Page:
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      Download the Game Design and Indie Game Marketing Freebook   07/19/17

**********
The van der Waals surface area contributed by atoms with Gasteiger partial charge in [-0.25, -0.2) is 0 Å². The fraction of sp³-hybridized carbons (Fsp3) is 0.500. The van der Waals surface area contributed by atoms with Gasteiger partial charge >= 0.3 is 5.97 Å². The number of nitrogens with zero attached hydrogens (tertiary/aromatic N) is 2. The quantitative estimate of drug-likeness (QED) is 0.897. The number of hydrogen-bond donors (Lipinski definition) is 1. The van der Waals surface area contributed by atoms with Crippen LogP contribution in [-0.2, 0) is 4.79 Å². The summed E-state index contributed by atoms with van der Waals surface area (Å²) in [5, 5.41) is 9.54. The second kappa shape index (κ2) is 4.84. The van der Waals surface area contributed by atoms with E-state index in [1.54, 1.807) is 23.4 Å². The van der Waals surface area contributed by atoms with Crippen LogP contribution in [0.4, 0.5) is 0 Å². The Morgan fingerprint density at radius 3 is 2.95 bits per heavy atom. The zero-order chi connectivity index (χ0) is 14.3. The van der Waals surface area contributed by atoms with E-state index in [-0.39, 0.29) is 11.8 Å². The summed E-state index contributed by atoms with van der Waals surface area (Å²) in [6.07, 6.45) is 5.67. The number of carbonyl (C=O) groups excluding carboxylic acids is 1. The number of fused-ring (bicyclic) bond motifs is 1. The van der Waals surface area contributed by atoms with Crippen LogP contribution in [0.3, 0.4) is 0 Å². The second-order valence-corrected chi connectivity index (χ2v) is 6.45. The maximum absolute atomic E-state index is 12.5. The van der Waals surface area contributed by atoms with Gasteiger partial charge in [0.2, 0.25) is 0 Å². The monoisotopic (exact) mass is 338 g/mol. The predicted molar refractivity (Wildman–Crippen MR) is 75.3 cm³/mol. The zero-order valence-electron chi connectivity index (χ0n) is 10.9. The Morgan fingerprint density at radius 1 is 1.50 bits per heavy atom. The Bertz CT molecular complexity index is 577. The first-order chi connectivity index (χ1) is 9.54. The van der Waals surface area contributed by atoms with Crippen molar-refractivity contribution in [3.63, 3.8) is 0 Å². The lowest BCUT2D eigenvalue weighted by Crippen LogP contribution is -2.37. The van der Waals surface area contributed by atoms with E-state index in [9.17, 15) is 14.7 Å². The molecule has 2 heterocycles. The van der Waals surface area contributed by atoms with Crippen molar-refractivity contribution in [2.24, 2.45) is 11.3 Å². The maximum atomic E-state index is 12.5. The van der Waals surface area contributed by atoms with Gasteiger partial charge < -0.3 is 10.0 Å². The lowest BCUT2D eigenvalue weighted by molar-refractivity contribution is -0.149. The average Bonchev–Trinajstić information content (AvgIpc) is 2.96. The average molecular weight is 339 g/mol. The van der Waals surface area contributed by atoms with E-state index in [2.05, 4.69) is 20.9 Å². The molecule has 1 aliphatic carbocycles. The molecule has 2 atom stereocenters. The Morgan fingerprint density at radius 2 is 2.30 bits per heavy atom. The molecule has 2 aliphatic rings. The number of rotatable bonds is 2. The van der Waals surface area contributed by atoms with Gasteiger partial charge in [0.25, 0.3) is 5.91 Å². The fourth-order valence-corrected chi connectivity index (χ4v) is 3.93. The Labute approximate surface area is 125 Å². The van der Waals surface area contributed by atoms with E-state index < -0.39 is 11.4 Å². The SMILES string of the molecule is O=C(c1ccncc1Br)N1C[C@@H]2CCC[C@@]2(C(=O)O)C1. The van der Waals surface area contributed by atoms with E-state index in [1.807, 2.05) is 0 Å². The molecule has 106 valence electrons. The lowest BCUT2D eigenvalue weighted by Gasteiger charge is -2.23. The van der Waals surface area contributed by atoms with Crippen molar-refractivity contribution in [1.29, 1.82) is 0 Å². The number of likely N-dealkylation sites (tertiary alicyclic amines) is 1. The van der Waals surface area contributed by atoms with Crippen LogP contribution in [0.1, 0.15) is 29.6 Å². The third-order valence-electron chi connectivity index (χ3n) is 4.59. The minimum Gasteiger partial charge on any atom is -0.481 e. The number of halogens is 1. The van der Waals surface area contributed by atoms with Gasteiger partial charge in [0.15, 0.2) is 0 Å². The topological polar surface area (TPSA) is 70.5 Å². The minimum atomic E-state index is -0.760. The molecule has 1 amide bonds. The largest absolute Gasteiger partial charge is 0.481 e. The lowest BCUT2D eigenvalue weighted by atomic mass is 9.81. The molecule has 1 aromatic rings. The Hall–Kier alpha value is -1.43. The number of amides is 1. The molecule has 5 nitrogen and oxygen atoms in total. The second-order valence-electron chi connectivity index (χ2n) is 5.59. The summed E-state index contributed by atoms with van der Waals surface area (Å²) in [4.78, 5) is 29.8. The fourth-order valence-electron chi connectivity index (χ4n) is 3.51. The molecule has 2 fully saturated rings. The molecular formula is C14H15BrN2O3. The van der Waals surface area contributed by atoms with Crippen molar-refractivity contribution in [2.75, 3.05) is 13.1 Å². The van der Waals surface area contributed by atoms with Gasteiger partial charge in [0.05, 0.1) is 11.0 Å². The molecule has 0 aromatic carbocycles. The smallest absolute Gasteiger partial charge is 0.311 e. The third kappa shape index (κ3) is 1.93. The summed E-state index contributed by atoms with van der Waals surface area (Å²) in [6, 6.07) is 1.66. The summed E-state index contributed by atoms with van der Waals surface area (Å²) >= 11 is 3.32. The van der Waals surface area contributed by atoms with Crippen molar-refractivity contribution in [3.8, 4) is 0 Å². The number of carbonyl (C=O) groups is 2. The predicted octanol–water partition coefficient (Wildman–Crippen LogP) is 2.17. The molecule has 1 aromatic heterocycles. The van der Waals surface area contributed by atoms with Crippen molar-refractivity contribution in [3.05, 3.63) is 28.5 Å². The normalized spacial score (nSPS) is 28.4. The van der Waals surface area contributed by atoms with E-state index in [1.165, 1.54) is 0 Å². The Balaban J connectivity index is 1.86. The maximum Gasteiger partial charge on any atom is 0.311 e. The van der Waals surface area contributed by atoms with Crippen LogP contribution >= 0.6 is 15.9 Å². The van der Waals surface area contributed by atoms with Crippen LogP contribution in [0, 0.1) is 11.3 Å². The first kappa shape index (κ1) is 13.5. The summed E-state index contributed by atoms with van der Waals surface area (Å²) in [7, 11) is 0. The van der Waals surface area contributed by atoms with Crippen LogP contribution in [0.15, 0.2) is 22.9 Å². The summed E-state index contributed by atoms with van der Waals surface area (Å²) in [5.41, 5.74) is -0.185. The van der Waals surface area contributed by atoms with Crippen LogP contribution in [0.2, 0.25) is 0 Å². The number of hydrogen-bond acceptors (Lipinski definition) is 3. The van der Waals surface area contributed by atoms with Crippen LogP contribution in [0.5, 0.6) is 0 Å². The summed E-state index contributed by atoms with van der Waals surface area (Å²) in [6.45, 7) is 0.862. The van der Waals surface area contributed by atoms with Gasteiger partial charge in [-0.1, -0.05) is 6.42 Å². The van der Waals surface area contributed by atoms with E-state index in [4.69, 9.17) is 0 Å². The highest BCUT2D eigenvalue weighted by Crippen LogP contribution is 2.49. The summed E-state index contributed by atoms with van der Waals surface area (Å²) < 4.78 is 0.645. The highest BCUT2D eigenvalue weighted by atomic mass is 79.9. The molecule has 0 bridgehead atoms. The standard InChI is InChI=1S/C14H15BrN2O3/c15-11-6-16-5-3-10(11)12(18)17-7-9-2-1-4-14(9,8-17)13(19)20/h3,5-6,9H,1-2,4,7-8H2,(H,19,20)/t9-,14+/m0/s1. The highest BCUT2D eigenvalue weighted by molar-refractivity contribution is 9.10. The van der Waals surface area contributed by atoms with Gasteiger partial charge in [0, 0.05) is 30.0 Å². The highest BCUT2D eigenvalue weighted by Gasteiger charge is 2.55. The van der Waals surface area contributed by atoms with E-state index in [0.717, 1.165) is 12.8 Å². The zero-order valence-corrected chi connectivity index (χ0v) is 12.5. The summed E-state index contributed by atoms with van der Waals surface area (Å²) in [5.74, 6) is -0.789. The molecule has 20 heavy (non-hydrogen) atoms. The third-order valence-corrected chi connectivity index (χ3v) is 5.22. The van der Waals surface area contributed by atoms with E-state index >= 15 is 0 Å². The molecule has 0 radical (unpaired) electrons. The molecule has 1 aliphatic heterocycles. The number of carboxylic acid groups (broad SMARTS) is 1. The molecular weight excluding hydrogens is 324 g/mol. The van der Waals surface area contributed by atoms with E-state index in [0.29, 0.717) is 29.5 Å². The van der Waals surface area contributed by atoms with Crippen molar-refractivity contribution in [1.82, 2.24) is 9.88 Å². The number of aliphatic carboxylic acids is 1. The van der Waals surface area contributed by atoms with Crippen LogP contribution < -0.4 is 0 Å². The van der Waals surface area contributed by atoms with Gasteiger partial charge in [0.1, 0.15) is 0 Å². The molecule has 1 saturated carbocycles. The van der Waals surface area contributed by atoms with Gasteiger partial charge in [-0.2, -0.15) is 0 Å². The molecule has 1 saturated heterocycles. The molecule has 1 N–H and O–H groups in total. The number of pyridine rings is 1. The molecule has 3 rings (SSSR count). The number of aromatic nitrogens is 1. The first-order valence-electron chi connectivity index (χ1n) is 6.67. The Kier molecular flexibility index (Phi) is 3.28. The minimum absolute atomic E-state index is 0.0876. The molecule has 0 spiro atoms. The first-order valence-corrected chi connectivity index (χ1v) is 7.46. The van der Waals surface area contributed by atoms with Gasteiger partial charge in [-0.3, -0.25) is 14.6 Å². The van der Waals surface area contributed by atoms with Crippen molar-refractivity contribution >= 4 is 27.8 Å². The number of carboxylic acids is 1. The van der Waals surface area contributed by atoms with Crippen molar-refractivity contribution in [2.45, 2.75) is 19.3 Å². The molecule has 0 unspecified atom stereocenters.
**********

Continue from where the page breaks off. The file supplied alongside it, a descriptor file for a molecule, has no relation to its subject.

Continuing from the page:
GameDev.net and CRC Press have teamed up to bring a free ebook of content curated from top titles published by CRC Press. The freebook, Practices of Game Design & Indie Game Marketing, includes chapters from The Art of Game Design: A Book of Lenses, A Practical Guide to Indie Game Marketing, and An Architectural Approach to Level Design. The GameDev.net FreeBook is relevant to game designers, developers, and those interested in learning more about the challenges in game development. We know game development can be a tough discipline and business, so we picked several chapters from CRC Press titles that we thought would be of interest to you, the GameDev.net audience, in your journey to design, develop, and market your next game. The free ebook is available through CRC Press by clicking here. The Curated Books The Art of Game Design: A Book of Lenses, Second Edition, by Jesse Schell Presents 100+ sets of questions, or different lenses, for viewing a game’s design, encompassing diverse fields such as psychology, architecture, music, film, software engineering, theme park design, mathematics, anthropology, and more. Written by one of the world's top game designers, this book describes the deepest and most fundamental principles of game design, demonstrating how tactics used in board, card, and athletic games also work in video games. It provides practical instruction on creating world-class games that will be played again and again. View it here. A Practical Guide to Indie Game Marketing, by Joel Dreskin Marketing is an essential but too frequently overlooked or minimized component of the release plan for indie games. A Practical Guide to Indie Game Marketing provides you with the tools needed to build visibility and sell your indie games. With special focus on those developers with small budgets and limited staff and resources, this book is packed with tangible recommendations and techniques that you can put to use immediately. As a seasoned professional of the indie game arena, author Joel Dreskin gives you insight into practical, real-world experiences of marketing numerous successful games and also provides stories of the failures. View it here. An Architectural Approach to Level Design This is one of the first books to integrate architectural and spatial design theory with the field of level design. The book presents architectural techniques and theories for level designers to use in their own work. It connects architecture and level design in different ways that address the practical elements of how designers construct space and the experiential elements of how and why humans interact with this space. Throughout the text, readers learn skills for spatial layout, evoking emotion through gamespaces, and creating better levels through architectural theory. View it here. Learn more and download the ebook by clicking here. Did you know? GameDev.net and CRC Press also recently teamed up to bring GDNet+ Members up to a 20% discount on all CRC Press books. Learn more about this and other benefits here.